MacGabhann Architects' cultural centre in County Donegal turns up the volume
Local practice MacGabhann's second building in the little town of Letterkenny is a metal-clad tour de force in gold and silver, reports Charles Rattray
Letterkenny is no great shakes as a town. An important commercial centre, yes, but considerably less engaging than Derry to the east, just across the border into Northern Ireland, and with markedly less scenic appeal than Donegal’s spectacular landscape and coastline to the west, north and, for that matter, south. For architects, however, this hilly town of around 18,000 people is becoming very interesting indeed because it is now home to two of MacGabhann Architects’ extraordinary buildings: the Council Area Office of 2002 and this recently completed Regional Cultural Centre. Moreover, the visibility of each of these public buildings from the other, and the 19th century cathedral from both, has become a key triangulation of the town.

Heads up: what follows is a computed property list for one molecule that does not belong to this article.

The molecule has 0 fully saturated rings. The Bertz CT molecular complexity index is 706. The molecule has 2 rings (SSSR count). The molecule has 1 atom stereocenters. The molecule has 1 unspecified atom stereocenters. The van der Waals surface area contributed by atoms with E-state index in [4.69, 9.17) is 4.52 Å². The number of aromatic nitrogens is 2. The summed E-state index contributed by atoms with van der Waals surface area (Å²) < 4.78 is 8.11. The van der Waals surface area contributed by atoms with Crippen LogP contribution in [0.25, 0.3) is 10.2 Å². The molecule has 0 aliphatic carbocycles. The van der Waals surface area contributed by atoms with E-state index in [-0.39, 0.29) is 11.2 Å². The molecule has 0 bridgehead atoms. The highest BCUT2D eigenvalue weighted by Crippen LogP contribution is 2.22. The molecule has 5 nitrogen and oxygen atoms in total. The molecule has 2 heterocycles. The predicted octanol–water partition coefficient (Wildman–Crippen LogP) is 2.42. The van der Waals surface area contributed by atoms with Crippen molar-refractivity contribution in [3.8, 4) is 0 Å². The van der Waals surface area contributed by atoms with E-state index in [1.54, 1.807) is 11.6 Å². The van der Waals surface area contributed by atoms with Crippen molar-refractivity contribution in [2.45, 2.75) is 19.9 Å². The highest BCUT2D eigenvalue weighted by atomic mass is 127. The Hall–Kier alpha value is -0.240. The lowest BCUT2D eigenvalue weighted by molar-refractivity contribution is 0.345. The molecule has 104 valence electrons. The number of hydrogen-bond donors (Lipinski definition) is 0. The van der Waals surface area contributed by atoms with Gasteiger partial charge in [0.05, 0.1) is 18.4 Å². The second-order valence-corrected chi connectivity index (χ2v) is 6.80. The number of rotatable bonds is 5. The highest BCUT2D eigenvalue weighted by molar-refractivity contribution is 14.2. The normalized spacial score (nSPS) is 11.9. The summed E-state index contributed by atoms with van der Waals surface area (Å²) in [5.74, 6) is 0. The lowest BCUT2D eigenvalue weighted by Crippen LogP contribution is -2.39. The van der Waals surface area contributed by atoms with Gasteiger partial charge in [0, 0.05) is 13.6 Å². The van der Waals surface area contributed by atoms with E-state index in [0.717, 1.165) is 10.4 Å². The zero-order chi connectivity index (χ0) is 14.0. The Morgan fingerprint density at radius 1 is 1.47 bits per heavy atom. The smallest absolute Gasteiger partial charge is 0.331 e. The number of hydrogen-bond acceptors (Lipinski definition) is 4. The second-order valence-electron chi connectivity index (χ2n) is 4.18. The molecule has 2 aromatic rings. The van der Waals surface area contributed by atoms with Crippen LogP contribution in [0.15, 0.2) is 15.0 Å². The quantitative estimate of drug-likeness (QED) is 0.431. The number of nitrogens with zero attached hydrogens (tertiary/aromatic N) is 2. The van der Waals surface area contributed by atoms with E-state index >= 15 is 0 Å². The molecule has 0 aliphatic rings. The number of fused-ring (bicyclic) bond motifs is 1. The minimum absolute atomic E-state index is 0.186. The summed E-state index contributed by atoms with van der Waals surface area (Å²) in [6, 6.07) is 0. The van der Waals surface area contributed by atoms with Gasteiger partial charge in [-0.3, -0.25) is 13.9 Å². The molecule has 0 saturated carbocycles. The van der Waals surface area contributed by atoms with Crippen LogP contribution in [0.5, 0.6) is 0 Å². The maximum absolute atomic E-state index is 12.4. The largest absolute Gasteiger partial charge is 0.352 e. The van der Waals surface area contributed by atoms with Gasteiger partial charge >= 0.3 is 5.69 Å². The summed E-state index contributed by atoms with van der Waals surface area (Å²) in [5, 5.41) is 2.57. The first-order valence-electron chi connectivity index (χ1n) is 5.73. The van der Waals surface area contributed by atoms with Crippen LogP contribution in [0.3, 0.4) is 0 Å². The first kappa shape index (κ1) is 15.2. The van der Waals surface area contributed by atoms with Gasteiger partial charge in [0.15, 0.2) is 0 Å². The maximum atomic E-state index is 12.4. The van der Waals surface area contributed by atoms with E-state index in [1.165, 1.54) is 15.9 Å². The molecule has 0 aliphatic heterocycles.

What strikes one straightaway about this building is its terrific presence, its visceral impact. The faceted and gleaming exterior is intensely sculptural and, in its eschewal of conventional architectural structure, metaphoric. It might be the surface of a great native metal rock placed on the slope to encourage and guide movement between the two streets that lie above and below it; it might be an installation, collaborating with its situation to reflect, almost literally, the natural terrain and comment on the character of its surroundings. But notwithstanding MacGabhann Architects’ methods, which are distinctly sculptural — the firm makes dozens of models before the best ones are drawn, and it is relatively uninterested in issues such as type and technology — this is not sculpture, but architecture. Where the metal surface stops is glass, and so at the front — as we may now call it — there is a generous view of the interior that gives a very clear understanding of scale and use. It is not such a mysterious object after all, even if a degree of formal ambiguity remains: is it skin or thing, or do we feel the tension of both?